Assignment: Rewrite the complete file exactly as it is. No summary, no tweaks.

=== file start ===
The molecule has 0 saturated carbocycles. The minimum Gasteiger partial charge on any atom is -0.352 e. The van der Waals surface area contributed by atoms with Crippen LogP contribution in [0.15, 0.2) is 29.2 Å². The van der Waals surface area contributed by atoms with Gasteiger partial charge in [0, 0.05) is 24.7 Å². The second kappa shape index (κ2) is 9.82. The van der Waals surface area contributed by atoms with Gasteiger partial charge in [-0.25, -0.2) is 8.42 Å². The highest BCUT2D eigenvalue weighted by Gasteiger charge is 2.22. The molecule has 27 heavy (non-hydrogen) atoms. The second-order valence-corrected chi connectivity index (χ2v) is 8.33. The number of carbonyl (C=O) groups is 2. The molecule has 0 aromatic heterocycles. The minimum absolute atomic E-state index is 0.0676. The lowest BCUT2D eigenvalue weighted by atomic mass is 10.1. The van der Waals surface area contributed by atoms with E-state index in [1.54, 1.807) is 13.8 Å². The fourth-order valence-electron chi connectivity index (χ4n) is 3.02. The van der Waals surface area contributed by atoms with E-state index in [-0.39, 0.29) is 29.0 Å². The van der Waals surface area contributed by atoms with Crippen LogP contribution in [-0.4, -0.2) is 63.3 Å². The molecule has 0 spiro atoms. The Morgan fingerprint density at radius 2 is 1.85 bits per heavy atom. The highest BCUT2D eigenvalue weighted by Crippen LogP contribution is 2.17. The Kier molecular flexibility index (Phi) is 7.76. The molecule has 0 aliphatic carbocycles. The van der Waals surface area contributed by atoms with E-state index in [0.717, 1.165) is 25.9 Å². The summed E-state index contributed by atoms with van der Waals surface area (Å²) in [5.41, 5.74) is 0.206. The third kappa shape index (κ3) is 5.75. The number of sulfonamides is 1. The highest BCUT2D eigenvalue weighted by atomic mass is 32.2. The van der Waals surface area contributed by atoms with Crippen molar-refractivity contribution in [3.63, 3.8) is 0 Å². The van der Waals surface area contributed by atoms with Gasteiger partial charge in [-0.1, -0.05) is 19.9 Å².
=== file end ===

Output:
The molecule has 0 saturated carbocycles. The minimum Gasteiger partial charge on any atom is -0.352 e. The van der Waals surface area contributed by atoms with Crippen LogP contribution in [0.15, 0.2) is 29.2 Å². The van der Waals surface area contributed by atoms with Gasteiger partial charge in [0, 0.05) is 24.7 Å². The second kappa shape index (κ2) is 9.82. The van der Waals surface area contributed by atoms with Gasteiger partial charge in [-0.25, -0.2) is 8.42 Å². The highest BCUT2D eigenvalue weighted by Gasteiger charge is 2.22. The molecule has 27 heavy (non-hydrogen) atoms. The second-order valence-corrected chi connectivity index (χ2v) is 8.33. The number of carbonyl (C=O) groups is 2. The molecule has 0 aromatic heterocycles. The minimum absolute atomic E-state index is 0.0676. The lowest BCUT2D eigenvalue weighted by atomic mass is 10.1. The van der Waals surface area contributed by atoms with E-state index in [1.54, 1.807) is 13.8 Å². The fourth-order valence-electron chi connectivity index (χ4n) is 3.02. The van der Waals surface area contributed by atoms with E-state index in [-0.39, 0.29) is 29.0 Å². The van der Waals surface area contributed by atoms with Crippen LogP contribution in [-0.4, -0.2) is 63.3 Å². The molecule has 0 spiro atoms. The Morgan fingerprint density at radius 2 is 1.85 bits per heavy atom. The highest BCUT2D eigenvalue weighted by Crippen LogP contribution is 2.17. The Kier molecular flexibility index (Phi) is 7.76. The molecule has 0 aliphatic carbocycles. The van der Waals surface area contributed by atoms with E-state index in [0.717, 1.165) is 25.9 Å². The summed E-state index contributed by atoms with van der Waals surface area (Å²) in [5.41, 5.74) is 0.206. The third kappa shape index (κ3) is 5.75. The number of sulfonamides is 1. The highest BCUT2D eigenvalue weighted by atomic mass is 32.2. The van der Waals surface area contributed by atoms with Crippen molar-refractivity contribution in [3.63, 3.8) is 0 Å². The van der Waals surface area contributed by atoms with Gasteiger partial charge in [-0.1, -0.05) is 19.9 Å².